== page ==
A few days ago, I got an email from my cross-town buddy John Brandeberry asking if I could come over today and help him with some computer problems. I texted him back with the obvious logical question…
“Shall I bring my dice?”
APBA was indeed on the agenda (once computer problems were solved). John is in the middle of a 1930 baseball replay and was happy to have a live opponent to help play a few games. Using actual lineups and rotations, he is at the June 21 mark in the replay. So we got in some games this afternoon.
A quick recap:
New York at Pittsburgh
First up, it was the Giants vs Pittsburgh. Being the good host, John let me choose the team but either one would have suited me since both have solid hitters. In retrospect, in would have been fun to manage Bill Terry and Fred Lindstrom but I took the Waner Bros. and the Bucs. Alas, Lloyd Waner had the day off for the game we were playing (Bill James says he’s overrated anyways).
John’s Giants took advantage of starter Erv Brame and scored 7 runs in six innings. For the game, Terry and Lindstrom were a combined 6 for 11 with 7 rbis. Giants win 11-4.
For the second game, it was Philly against St Louis. While the Cardinals were a first place team and the Phils ended up in last, baseball historians know of Philadelphia’s hitting prowess with Chuck Klein and Lefty O’Doul. Again, I was happy with either team so John put both teams behind his back and had me pick “left or right”. I ended up with the Phillies which I secretly wanted anyway. Klein was one the best hitting APBA cards I could think of who played for a last place team.
I had “Fidegty Phil” Collins (Grade C) going against Cardinals’ starter Pop Haines (a CZ). Philly was rolling along with a 6-0 lead thanks to homers by O’Doul and Klein. Things changed in the bottom of the sixth when Phil got a little too ‘fidgety’ and gave up six runs due partially to a key E-1 by Collins himself. The Cardinals tied the game in the seventh on a Jim Bottomley solo homerun. In the ninth, Frankie Frisch, scored the winning run on the sacrifice fly by George Watkins.
Doubleheader at Wrigley
Boston came to Wrigley Field for a doubleheader against the Chicago Cubs. I had to insist… I get the Cubs. Not because I’m a Cubs fan but because the Braves were a little unexciting. Brando being the good host, acquiesced.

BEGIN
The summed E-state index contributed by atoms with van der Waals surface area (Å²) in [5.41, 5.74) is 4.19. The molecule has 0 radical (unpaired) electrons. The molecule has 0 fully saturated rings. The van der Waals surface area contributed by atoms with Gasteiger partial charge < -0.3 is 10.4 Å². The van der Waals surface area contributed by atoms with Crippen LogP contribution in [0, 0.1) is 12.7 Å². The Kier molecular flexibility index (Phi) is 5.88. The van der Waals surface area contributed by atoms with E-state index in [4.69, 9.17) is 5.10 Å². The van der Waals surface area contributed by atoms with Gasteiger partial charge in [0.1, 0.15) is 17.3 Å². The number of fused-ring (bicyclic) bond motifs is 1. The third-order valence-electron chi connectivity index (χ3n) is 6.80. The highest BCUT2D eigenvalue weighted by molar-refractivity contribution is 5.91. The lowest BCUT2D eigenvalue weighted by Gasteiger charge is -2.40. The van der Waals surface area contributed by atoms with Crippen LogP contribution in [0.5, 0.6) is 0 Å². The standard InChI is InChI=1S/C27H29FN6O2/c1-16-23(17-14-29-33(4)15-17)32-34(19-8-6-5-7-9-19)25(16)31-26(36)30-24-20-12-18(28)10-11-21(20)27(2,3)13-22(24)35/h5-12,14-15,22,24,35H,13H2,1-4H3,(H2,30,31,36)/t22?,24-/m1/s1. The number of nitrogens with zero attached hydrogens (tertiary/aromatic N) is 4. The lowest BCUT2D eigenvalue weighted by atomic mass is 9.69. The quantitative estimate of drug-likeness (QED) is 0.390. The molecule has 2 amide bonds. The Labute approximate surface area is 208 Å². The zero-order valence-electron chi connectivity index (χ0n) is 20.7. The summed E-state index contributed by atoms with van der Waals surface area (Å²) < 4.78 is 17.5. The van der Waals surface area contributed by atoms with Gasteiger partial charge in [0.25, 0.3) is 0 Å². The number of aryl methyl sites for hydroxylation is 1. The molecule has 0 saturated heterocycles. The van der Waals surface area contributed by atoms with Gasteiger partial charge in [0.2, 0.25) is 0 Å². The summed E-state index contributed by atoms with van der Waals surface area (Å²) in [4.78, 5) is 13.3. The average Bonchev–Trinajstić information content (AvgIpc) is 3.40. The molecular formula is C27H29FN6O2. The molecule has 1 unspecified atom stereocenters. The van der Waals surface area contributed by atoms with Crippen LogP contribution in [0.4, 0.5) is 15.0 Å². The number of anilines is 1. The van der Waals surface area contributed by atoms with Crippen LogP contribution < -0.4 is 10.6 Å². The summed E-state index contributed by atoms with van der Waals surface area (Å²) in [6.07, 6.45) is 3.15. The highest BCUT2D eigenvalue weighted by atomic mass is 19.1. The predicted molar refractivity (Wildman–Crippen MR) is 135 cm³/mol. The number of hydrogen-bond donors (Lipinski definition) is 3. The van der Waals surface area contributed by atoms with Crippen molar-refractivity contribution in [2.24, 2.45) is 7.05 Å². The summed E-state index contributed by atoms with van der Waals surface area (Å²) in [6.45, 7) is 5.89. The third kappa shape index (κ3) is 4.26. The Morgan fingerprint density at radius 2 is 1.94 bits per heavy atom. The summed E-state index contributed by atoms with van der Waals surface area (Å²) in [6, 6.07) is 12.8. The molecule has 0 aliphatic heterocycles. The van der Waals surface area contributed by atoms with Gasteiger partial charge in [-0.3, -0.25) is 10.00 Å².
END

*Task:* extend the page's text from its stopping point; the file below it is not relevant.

In game one, the Braves got off to a 2-1 lead but that changed in the bottom of the fourth. Leading off the inning, Hack Wilson took a swig, went to the plate, and knocked out a solo homer to tie it. Brave starter had a rougher fifth inning giving up three walks along with three hits. Five more runs for the Cub fans to cheer about. By the end of the game, it 8-6 Cubs despite a Wally Berger homerun.
Finally, in game two of the doubleheader, it was Cubs starter John ‘Sheriff’ Blake who was ready to lay down the law. A Grade DW pitcher, I had my doubts but Blake put them to rest as he mowed down the Braves. He kept them scoreless for five innings and advanced to a C. He pitched a 5-1 complete game win helped by another Hack Wilson dinger.
One of things I noted was that of the four games we played, it seemed that the good players did well.
Top performers were:
- Bill Terry (3 for 5, 2 2B, 3 rbi) though he did hit into a triple play
- Freddie Lindstrom (3 for 5, 2B, 3B, 4 rbis)
- Lefty O’Doul (HR, 2 rbi)
- Chuck Klein (5 for 5, HR, 2 runs, 2 rbis)
- Frankie Frisch (4 for 5, 2 2B, 2 runs)
- Hack Wilson (2 HR, 3 runs)
- Wally Berger (2 for 5, HR, 2 rbis)
Maybe that’s an obvious statement. I mean good hitters should do well, right? It was just fun to actually see it happen. Of course, there was Sheriff Blake’s CG win too. That was fun too especially when he was pitching for my Cubs.
But most of all, it was good just to play some APBA with a friend just for the fun of it. I really enjoy the excitement of league play but sometimes it’s nice just to chill and play APBA WITH somebody.